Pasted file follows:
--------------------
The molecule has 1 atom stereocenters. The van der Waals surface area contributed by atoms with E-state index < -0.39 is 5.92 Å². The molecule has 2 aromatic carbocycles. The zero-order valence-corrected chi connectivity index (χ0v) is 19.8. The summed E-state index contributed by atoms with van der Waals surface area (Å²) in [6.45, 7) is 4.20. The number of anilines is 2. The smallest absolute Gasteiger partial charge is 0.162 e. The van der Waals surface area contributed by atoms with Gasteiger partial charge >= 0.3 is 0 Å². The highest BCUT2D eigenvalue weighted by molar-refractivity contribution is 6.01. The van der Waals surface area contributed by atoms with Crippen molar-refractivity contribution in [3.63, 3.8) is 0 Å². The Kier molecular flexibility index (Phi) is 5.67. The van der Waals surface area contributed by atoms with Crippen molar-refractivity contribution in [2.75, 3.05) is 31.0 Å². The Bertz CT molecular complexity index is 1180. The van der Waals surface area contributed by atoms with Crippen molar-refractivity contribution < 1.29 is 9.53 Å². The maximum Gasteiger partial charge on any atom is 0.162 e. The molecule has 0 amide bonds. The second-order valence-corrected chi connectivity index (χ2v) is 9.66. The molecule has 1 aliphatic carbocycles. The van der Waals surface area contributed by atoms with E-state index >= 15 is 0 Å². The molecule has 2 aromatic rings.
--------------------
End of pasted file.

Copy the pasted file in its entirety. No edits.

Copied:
The molecule has 1 atom stereocenters. The van der Waals surface area contributed by atoms with E-state index < -0.39 is 5.92 Å². The molecule has 2 aromatic carbocycles. The zero-order valence-corrected chi connectivity index (χ0v) is 19.8. The summed E-state index contributed by atoms with van der Waals surface area (Å²) in [6.45, 7) is 4.20. The number of anilines is 2. The smallest absolute Gasteiger partial charge is 0.162 e. The van der Waals surface area contributed by atoms with Gasteiger partial charge >= 0.3 is 0 Å². The highest BCUT2D eigenvalue weighted by molar-refractivity contribution is 6.01. The van der Waals surface area contributed by atoms with Crippen molar-refractivity contribution in [3.63, 3.8) is 0 Å². The Kier molecular flexibility index (Phi) is 5.67. The van der Waals surface area contributed by atoms with Crippen molar-refractivity contribution in [2.75, 3.05) is 31.0 Å². The Bertz CT molecular complexity index is 1180. The van der Waals surface area contributed by atoms with Crippen molar-refractivity contribution < 1.29 is 9.53 Å². The maximum Gasteiger partial charge on any atom is 0.162 e. The molecule has 0 amide bonds. The second-order valence-corrected chi connectivity index (χ2v) is 9.66. The molecule has 1 aliphatic carbocycles. The van der Waals surface area contributed by atoms with E-state index >= 15 is 0 Å². The molecule has 2 aromatic rings.